Changes due to the adoption of digital technology will continue to cause all kinds of changes to the way in which we look at jobs and recruitment in the future; in fact, this future has already started and appears to be accelerating. The likelihood is that few jobs will remain the same as the technological advances proliferate and here we look at the ways in which the changes will affect your job and your employees.
1. Industry boundaries will diminish
Boundaries between industries and job types will become porous as the common skills of digital work and the techniques they require forge new common experiences. A person working in the finance industry would previously have great and refined skills in matters financial and this would suffice; now, most finance-related employment requires at least some – and often quite highly-developed – IT skills to express and empower the older financial expertise. These skills have many elements in common with the IT language used in digital media, for example.
2. Job descriptions will mutate, and constrain less
This works not only at industry level but also at the level of individual posts. By increasing their own digital expertise, this similarity allows individuals to pursue career paths away from their original speciality. Looking particularly at roles within digital technology, designers of software were previously different to developers of the software; now, it is becoming common for designers to also undertake coding, look at realms such user experience (UX), and undertake testing.
3. New job types will be created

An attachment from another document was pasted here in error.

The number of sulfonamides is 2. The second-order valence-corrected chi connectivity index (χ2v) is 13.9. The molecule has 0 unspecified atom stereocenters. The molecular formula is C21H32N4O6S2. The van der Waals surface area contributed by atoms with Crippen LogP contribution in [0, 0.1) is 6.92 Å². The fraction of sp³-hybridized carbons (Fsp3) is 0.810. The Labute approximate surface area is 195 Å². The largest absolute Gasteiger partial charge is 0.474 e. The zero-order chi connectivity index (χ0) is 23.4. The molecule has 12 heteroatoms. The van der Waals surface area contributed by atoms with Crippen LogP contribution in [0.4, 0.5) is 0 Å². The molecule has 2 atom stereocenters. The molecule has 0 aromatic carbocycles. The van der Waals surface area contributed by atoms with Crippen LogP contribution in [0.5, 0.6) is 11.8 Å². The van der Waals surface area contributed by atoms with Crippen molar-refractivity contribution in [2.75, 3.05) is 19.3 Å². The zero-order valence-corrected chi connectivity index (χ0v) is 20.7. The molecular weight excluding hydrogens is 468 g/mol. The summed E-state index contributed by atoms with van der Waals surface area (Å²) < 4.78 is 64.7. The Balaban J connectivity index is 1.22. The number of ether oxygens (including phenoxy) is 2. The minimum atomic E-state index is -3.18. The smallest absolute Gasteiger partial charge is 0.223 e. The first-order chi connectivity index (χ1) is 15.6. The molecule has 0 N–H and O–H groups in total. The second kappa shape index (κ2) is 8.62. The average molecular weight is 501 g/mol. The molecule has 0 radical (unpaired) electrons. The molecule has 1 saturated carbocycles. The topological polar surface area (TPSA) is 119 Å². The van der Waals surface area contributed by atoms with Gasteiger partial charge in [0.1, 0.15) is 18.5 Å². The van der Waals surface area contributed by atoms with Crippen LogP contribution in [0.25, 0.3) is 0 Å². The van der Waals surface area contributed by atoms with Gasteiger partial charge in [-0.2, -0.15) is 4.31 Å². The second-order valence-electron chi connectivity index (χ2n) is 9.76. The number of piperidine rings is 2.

New job roles are proliferating. Five years ago, who would have known what a robotic process automation analyst or a data storyteller were? Today, these are becoming more common adjuncts to the older roles of data administrator and marketing manager. The power of digital technology encourages employers to be creative in their requirements.
4. Threatening? Maybe – Challenging? Definitely
It would be wrong to think of these changes as only being a threat. With automation, many older jobs will cease to exist in their current form, but the new technology opens up many opportunities for creative entrepreneurial thinking. The technology will always be used by people – the clever people are the ones who can be flexible and adaptive with their skills, while the successful employers will be the ones that can stretch the uses of the technology to new purposes.
5. New skills will be essential
To get the most from these swiftly-evolving circumstances, individuals and employers will need to adopt new skills quickly and be open-minded about taking on novel ways of working. Individuals will need to be prepared to frequently enhance and adapt their skills. No longer will “I trained as a widget basher and that is what I will always be” suffice as a career plan; similarly, companies that dare to say “We have our team of IT experts, so the job is done” will soon fall behind rivals that can change provision to accommodate new needs.
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